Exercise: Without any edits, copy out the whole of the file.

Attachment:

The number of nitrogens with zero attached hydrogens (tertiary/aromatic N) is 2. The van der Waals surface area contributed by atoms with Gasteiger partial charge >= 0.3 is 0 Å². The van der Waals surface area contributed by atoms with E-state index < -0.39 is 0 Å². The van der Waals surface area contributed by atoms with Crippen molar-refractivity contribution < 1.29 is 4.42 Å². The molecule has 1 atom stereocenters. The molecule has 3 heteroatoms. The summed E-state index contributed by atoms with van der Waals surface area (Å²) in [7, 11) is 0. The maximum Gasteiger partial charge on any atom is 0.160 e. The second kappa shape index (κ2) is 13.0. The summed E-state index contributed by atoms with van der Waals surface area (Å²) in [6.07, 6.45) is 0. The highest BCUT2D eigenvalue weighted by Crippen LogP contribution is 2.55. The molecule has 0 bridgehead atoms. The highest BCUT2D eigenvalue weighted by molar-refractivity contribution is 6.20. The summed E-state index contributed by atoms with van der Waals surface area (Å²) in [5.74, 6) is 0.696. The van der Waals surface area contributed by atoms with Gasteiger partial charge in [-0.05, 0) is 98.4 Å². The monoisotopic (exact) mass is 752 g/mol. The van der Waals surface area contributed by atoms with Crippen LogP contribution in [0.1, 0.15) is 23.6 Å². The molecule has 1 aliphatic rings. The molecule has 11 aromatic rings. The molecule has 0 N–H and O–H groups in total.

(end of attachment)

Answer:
The number of nitrogens with zero attached hydrogens (tertiary/aromatic N) is 2. The van der Waals surface area contributed by atoms with Gasteiger partial charge >= 0.3 is 0 Å². The van der Waals surface area contributed by atoms with E-state index < -0.39 is 0 Å². The van der Waals surface area contributed by atoms with Crippen molar-refractivity contribution < 1.29 is 4.42 Å². The molecule has 1 atom stereocenters. The molecule has 3 heteroatoms. The summed E-state index contributed by atoms with van der Waals surface area (Å²) in [7, 11) is 0. The maximum Gasteiger partial charge on any atom is 0.160 e. The second kappa shape index (κ2) is 13.0. The summed E-state index contributed by atoms with van der Waals surface area (Å²) in [6.07, 6.45) is 0. The highest BCUT2D eigenvalue weighted by Crippen LogP contribution is 2.55. The molecule has 0 bridgehead atoms. The highest BCUT2D eigenvalue weighted by molar-refractivity contribution is 6.20. The summed E-state index contributed by atoms with van der Waals surface area (Å²) in [5.74, 6) is 0.696. The van der Waals surface area contributed by atoms with Gasteiger partial charge in [-0.05, 0) is 98.4 Å². The monoisotopic (exact) mass is 752 g/mol. The van der Waals surface area contributed by atoms with Crippen LogP contribution in [0.1, 0.15) is 23.6 Å². The molecule has 1 aliphatic rings. The molecule has 11 aromatic rings. The molecule has 0 N–H and O–H groups in total.